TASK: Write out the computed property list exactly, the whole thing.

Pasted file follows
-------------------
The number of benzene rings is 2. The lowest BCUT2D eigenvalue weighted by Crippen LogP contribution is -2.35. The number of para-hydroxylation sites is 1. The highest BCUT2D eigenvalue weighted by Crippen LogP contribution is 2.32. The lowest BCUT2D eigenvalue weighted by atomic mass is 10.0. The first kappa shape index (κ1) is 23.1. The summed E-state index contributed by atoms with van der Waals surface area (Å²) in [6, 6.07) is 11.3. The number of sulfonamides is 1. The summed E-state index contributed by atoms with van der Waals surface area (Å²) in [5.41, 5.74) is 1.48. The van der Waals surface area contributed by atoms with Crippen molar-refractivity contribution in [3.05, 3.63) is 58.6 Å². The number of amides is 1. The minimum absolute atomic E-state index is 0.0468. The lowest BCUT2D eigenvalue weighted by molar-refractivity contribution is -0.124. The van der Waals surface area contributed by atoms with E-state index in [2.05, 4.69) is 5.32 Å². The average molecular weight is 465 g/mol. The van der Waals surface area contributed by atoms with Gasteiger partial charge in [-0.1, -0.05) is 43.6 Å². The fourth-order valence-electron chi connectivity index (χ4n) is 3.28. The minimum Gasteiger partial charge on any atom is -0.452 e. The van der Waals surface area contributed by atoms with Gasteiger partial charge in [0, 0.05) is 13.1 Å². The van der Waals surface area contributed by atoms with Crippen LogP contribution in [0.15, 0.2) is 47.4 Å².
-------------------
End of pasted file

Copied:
The number of benzene rings is 2. The lowest BCUT2D eigenvalue weighted by Crippen LogP contribution is -2.35. The number of para-hydroxylation sites is 1. The highest BCUT2D eigenvalue weighted by Crippen LogP contribution is 2.32. The lowest BCUT2D eigenvalue weighted by atomic mass is 10.0. The first kappa shape index (κ1) is 23.1. The summed E-state index contributed by atoms with van der Waals surface area (Å²) in [6, 6.07) is 11.3. The number of sulfonamides is 1. The summed E-state index contributed by atoms with van der Waals surface area (Å²) in [5.41, 5.74) is 1.48. The van der Waals surface area contributed by atoms with Crippen molar-refractivity contribution in [3.05, 3.63) is 58.6 Å². The number of amides is 1. The minimum absolute atomic E-state index is 0.0468. The lowest BCUT2D eigenvalue weighted by molar-refractivity contribution is -0.124. The van der Waals surface area contributed by atoms with E-state index in [2.05, 4.69) is 5.32 Å². The average molecular weight is 465 g/mol. The van der Waals surface area contributed by atoms with Gasteiger partial charge in [-0.1, -0.05) is 43.6 Å². The fourth-order valence-electron chi connectivity index (χ4n) is 3.28. The minimum Gasteiger partial charge on any atom is -0.452 e. The van der Waals surface area contributed by atoms with Gasteiger partial charge in [0, 0.05) is 13.1 Å². The van der Waals surface area contributed by atoms with Crippen LogP contribution in [0.15, 0.2) is 47.4 Å².